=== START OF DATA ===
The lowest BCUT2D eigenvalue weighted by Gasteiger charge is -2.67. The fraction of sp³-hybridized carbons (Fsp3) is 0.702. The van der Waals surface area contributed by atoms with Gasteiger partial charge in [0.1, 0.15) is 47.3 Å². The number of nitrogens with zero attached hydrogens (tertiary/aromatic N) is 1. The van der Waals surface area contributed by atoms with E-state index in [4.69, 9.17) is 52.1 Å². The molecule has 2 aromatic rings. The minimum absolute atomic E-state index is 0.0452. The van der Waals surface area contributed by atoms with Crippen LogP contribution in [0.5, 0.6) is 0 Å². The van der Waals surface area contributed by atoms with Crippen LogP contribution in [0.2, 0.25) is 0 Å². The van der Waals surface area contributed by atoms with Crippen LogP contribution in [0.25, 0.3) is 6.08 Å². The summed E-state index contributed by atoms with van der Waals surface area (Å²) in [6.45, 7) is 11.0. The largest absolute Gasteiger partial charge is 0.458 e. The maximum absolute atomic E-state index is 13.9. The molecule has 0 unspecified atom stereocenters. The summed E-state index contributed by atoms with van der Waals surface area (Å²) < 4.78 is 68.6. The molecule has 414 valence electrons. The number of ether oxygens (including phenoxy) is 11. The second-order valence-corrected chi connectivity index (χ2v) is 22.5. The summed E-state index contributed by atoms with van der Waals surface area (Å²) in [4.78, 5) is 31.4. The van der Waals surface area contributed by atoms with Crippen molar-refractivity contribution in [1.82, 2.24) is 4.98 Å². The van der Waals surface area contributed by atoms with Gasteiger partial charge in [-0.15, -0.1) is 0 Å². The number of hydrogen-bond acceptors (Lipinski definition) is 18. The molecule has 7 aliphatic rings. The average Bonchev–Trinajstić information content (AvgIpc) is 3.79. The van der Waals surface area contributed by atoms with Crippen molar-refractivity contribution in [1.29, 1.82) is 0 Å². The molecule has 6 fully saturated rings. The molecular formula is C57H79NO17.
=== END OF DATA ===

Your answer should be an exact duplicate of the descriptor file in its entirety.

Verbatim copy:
The lowest BCUT2D eigenvalue weighted by Gasteiger charge is -2.67. The fraction of sp³-hybridized carbons (Fsp3) is 0.702. The van der Waals surface area contributed by atoms with Gasteiger partial charge in [0.1, 0.15) is 47.3 Å². The number of nitrogens with zero attached hydrogens (tertiary/aromatic N) is 1. The van der Waals surface area contributed by atoms with E-state index in [4.69, 9.17) is 52.1 Å². The molecule has 2 aromatic rings. The minimum absolute atomic E-state index is 0.0452. The van der Waals surface area contributed by atoms with Crippen LogP contribution in [0.5, 0.6) is 0 Å². The van der Waals surface area contributed by atoms with Crippen LogP contribution in [0.2, 0.25) is 0 Å². The van der Waals surface area contributed by atoms with Crippen LogP contribution in [0.25, 0.3) is 6.08 Å². The summed E-state index contributed by atoms with van der Waals surface area (Å²) in [6.45, 7) is 11.0. The largest absolute Gasteiger partial charge is 0.458 e. The maximum absolute atomic E-state index is 13.9. The molecule has 0 unspecified atom stereocenters. The summed E-state index contributed by atoms with van der Waals surface area (Å²) < 4.78 is 68.6. The molecule has 414 valence electrons. The number of ether oxygens (including phenoxy) is 11. The second-order valence-corrected chi connectivity index (χ2v) is 22.5. The summed E-state index contributed by atoms with van der Waals surface area (Å²) in [4.78, 5) is 31.4. The van der Waals surface area contributed by atoms with Crippen molar-refractivity contribution in [1.82, 2.24) is 4.98 Å². The van der Waals surface area contributed by atoms with Gasteiger partial charge in [-0.15, -0.1) is 0 Å². The number of hydrogen-bond acceptors (Lipinski definition) is 18. The molecule has 7 aliphatic rings. The average Bonchev–Trinajstić information content (AvgIpc) is 3.79. The van der Waals surface area contributed by atoms with Crippen molar-refractivity contribution in [1.29, 1.82) is 0 Å². The molecule has 6 fully saturated rings. The molecular formula is C57H79NO17.